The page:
Nitrogen - milk contains roughly about 5% nitrogen as part of its protein content. Human urine, on the other hand, contains (roughly, it varies on time of day and the particular human) about 15% nitrogen - I leave you to draw your own conclusions as to which will cause more green growth, though the most effective and cleanest use for the latter is adding it to the compost heap occasionally.
Regardless of milk's nitrogen content, I wouldn't describe it as a 'good' fertiliser because it's not balanced.
UPDATED ANSWER (in response to both comments)
Yes, I am serious about urine on the compost heap. The first one in the morning contains the most nitrogen, so collect that and use it, if your heap is a bit short on nitrogen giving materials (such as green leaves). I used it for years, used to collect it from my kids, saved money on compost activators, but I didn't use it every day, probably about once a week during spring and early summer particularly.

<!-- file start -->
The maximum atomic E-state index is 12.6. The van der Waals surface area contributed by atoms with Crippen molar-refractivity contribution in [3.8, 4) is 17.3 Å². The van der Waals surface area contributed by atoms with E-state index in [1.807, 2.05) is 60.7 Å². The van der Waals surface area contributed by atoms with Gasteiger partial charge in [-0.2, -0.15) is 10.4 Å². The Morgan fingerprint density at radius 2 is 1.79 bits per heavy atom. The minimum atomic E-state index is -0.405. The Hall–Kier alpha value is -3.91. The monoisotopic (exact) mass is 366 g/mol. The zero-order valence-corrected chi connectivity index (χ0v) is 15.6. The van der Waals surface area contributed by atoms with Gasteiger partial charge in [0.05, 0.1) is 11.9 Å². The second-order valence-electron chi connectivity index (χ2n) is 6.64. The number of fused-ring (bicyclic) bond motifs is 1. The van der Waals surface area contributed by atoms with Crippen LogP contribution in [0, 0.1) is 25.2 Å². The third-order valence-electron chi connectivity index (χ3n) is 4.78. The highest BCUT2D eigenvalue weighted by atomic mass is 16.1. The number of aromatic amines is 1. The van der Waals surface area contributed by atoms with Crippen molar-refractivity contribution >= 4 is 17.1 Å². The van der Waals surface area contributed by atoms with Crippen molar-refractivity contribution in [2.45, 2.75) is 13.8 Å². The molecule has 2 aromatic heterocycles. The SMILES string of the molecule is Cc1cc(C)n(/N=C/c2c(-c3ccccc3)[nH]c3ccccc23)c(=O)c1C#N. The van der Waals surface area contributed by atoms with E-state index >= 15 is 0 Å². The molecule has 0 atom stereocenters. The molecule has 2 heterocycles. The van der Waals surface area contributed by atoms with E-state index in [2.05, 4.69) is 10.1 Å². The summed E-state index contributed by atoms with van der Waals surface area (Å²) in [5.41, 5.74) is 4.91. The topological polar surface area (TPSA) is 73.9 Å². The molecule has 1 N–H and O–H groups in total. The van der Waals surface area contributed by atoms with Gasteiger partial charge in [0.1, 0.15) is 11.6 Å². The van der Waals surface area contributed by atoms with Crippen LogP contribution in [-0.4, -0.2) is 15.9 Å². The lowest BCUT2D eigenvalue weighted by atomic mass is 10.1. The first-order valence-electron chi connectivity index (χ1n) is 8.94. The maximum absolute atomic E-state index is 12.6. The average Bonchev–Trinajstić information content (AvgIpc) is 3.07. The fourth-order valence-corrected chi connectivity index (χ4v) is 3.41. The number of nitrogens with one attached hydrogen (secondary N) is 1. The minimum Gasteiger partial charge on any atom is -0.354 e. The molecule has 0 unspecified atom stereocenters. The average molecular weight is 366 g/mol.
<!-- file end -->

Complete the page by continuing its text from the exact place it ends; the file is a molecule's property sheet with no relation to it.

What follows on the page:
Stranded Pirate: I know that human urine does contain nitrogen, not only from the scientific point of view, but from experience, and not the one I'm mentioning above. I had a client some years ago, an older couple, and she was puzzled as to why the grass nearest the french windows, just beyond the path outside, was lush, long and green in February and March when the rest of the lawn wasn't. I took the husband aside and he confessed - his arthritis made it difficult to get upstairs, so when his wife went to bed, he'd stay up and watch tv, and if he needed to, he used to nip outside to pee instead, without her knowledge. I never told her, just suggested he might want to spread it around a bit more.